AETNA CARPET CO. v. PENZNER et al.
The complaint in this action was on a common count and alleged: ‘That within two (2) years last past, immediately prior to the commencement of this action, the defendants became indebted to the plaintiff in the sum of Two Thounsand Five Hundred Seventy Dollars ($2570.00) for goods, wares and merchandise sold and delivered by the plaintiff to the defendants, at the special instance and request of the defendants.’ The answer generally and specifically denied this allegation.
The first witness called at the trial of the action was the general manager of the plaintiff, who is the respondent herein. He testified that the defendants, the appellants herein, came to his establishment to buy a carpet and that, among other carpets, he showed them a white carpet and they told him that they wanted to purchase it. An agreement was then entered into between them that it would be sold to defendants at $18.50 a yard, laid and padded. He then testified that pursuant to this agreement a white carpet was delivered. Appellants asked him if he was positive that the property delivered was a white one and he replied that he was. Appellants then attempted to cross-examine him further as to whether the carpet sold was the carpet which had been delivered by respondent. Their attorney showed the witness a piece of carpet of a different color and asked him if he recognized that as the carpet that had been laid. The witness said he did not. No objection was made to this line of cross-examination but the court interrupted the examination and in unequivocal terms told the appellants that it would not permit them to show that the goods that were delivered were not the goods that were purchased, as no such defense had been pleaded. The appellants then requested leave to amend their answer to set up these facts. This request was summarily denied. Later in the trial appellants again brought up the matter and the court again ruled that they could not, under the pleadings, introduce such evidence.
The question before us is epitomized by respondent in his brief in these words: ‘Appellants contend that such a defense is not ‘new matter’ necessitating an affirmative defense. The trial court and the respondent are of the view that such a defense is new matter.' With this latter contention we do not agree. We are of the opinion that the ruling of the court constituted prejudicial error. The witness had testified that the defendants had been sold a white carpet and was equally positive that the carpet selected had been delivered. Having testified that a white carpet had been delivered it was certainly proper cross-examination to question the witness as to whether or not the carpet sold was, in fact, delivered. Respondent having pleaded that it was and having testified that it was, the proof of this matter was therefore clearly within the issue, was so placed by the allegations of the complaint, the denial of these allegations in the answer, and was not new matter. In an action upon a common count under a general denial the defendants may urge any defense tending to show that the plaintiff has no right to recover or to recover to the extent that he claims. De Santis v. Miller Petroleum Co., 29 Cal.App.2d 679, 683, 85 P.2d 489; Heaton-Hobson Associated Law Offices v. Arper, 145 Cal. 282, 284, 78 P. 721; Evans v. Zeigler, 91 Cal.App.2d 226, 230, 204 P.2d 902; Bridges v. Paige, 13 Cal. 640.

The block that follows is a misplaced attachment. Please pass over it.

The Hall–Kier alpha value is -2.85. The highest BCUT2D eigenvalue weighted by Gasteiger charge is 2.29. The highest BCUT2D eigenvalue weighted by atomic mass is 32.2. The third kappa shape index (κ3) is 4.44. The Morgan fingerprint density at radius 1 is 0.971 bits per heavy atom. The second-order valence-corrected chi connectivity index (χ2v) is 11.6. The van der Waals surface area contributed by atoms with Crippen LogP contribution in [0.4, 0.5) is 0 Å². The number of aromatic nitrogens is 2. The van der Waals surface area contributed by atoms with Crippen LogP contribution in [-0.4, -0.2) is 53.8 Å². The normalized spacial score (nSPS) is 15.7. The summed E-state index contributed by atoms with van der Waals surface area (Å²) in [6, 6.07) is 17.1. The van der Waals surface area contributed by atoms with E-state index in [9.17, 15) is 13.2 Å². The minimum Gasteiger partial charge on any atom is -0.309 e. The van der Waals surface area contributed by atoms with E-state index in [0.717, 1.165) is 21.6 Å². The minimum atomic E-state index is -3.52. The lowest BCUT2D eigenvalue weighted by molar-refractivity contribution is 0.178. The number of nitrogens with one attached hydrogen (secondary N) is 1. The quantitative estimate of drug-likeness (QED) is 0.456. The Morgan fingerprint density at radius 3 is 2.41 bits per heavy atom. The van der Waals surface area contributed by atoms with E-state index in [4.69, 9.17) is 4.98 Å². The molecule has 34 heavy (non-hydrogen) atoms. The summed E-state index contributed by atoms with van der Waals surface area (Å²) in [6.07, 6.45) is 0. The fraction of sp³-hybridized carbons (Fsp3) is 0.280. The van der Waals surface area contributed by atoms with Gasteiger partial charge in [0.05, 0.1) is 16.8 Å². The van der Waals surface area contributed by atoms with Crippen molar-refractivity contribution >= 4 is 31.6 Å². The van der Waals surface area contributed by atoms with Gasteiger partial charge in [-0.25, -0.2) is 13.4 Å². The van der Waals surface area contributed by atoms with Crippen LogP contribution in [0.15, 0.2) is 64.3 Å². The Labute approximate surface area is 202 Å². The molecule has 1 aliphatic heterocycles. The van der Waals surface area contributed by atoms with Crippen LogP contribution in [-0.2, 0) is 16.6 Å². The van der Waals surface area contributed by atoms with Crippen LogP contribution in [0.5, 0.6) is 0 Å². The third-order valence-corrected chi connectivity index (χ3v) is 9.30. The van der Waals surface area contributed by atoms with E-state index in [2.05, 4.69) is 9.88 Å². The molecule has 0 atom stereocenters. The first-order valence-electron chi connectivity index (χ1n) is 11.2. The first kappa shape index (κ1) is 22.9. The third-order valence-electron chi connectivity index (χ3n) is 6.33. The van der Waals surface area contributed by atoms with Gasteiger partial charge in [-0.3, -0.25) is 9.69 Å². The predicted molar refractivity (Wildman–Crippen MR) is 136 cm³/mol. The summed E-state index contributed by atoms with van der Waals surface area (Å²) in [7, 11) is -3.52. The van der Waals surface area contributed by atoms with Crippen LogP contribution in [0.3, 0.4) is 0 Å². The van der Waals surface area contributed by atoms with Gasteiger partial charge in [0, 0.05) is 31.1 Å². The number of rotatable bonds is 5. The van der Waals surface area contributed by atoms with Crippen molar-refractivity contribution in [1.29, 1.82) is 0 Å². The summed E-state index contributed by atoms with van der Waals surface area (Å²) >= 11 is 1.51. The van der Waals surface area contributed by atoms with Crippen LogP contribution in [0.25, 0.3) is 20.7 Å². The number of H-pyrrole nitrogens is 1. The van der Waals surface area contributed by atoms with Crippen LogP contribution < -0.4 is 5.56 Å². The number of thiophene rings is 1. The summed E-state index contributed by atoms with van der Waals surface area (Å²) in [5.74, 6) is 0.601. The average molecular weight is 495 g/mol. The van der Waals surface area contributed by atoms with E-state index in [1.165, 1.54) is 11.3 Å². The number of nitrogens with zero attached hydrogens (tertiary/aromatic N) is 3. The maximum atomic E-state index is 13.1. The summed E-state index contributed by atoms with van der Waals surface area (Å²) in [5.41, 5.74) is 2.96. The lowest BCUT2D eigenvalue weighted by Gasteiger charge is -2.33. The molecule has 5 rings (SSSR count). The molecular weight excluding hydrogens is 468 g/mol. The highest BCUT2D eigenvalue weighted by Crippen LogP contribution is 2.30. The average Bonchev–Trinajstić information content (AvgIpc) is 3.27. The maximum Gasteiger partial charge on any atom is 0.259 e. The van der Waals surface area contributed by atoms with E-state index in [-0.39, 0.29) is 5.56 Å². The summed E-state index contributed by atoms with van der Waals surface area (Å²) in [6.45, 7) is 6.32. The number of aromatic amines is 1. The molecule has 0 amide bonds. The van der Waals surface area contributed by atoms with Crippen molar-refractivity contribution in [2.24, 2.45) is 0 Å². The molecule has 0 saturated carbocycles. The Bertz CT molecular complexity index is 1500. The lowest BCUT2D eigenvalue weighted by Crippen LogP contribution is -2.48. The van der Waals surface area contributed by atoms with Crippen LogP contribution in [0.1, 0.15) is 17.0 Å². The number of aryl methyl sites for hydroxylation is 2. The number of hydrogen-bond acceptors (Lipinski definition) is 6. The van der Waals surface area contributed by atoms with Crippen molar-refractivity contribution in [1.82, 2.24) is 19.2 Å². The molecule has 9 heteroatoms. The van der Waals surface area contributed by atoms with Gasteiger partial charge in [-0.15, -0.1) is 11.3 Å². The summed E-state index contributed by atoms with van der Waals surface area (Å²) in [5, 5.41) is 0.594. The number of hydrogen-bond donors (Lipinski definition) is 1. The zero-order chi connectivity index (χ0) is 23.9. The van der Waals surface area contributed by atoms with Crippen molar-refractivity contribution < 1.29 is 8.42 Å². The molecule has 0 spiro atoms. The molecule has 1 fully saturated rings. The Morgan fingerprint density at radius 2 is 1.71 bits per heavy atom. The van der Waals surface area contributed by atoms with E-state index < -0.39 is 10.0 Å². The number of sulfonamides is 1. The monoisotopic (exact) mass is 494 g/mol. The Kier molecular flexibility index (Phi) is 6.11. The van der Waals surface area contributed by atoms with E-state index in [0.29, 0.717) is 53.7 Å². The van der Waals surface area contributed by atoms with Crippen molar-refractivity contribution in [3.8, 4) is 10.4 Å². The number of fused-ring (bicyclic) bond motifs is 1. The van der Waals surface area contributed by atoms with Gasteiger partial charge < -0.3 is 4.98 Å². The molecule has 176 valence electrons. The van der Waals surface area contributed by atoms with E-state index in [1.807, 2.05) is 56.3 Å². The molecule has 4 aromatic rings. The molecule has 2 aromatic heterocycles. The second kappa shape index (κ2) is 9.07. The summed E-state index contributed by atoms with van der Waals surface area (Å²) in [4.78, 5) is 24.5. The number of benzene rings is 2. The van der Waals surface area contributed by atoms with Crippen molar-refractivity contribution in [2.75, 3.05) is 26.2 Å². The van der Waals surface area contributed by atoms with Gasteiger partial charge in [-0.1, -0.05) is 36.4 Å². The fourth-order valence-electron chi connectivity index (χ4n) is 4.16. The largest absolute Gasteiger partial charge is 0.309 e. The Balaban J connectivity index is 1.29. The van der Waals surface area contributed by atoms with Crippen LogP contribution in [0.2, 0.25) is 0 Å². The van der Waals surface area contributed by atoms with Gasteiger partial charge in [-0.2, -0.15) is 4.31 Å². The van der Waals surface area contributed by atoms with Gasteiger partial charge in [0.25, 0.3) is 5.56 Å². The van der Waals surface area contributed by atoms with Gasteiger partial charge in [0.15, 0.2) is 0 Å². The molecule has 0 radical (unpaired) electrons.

In support of respondent's contention that the testimony sought to be elicited from respondent's general manager was new matter and should have been pleaded to make it admissible it cites but one case in its brief, that of American Steel Pipe & Tank Co. v. Hubbard, 42 Cal.App. 520, 183 P. 830. The case cited was an action on a written contract for the sale of orchard heaters. The defendant attempted to introduce evidence that water leaked into the heaters when it rained which fact constituted a violation of an implied warranty under section 1770 of the Civil Code. The court said, 42 Cal.App. at page 523, 183 P. at page 831: ‘As to this contention, it is sufficient to say that defendant's pleading contains no defense predicated upon a violation of an implied warranty.’ No such question is presented in the matter before us.
As this case must be remanded for a new trial no useful purpose would be served by a consideration of the question raised by appellants as to the sufficiency of the evidence to sustain a holding as to the status of the agency of one of the defendants or as to whether or not the evidence is sufficient to support the judgment. At any new trial of this action the parties should be allowed to amend their pleadings if they be so advised.
The judgment is reversed.
BARTLETT, Justice pro tem.
SHINN, P. J., and VALLÉE, J., concur.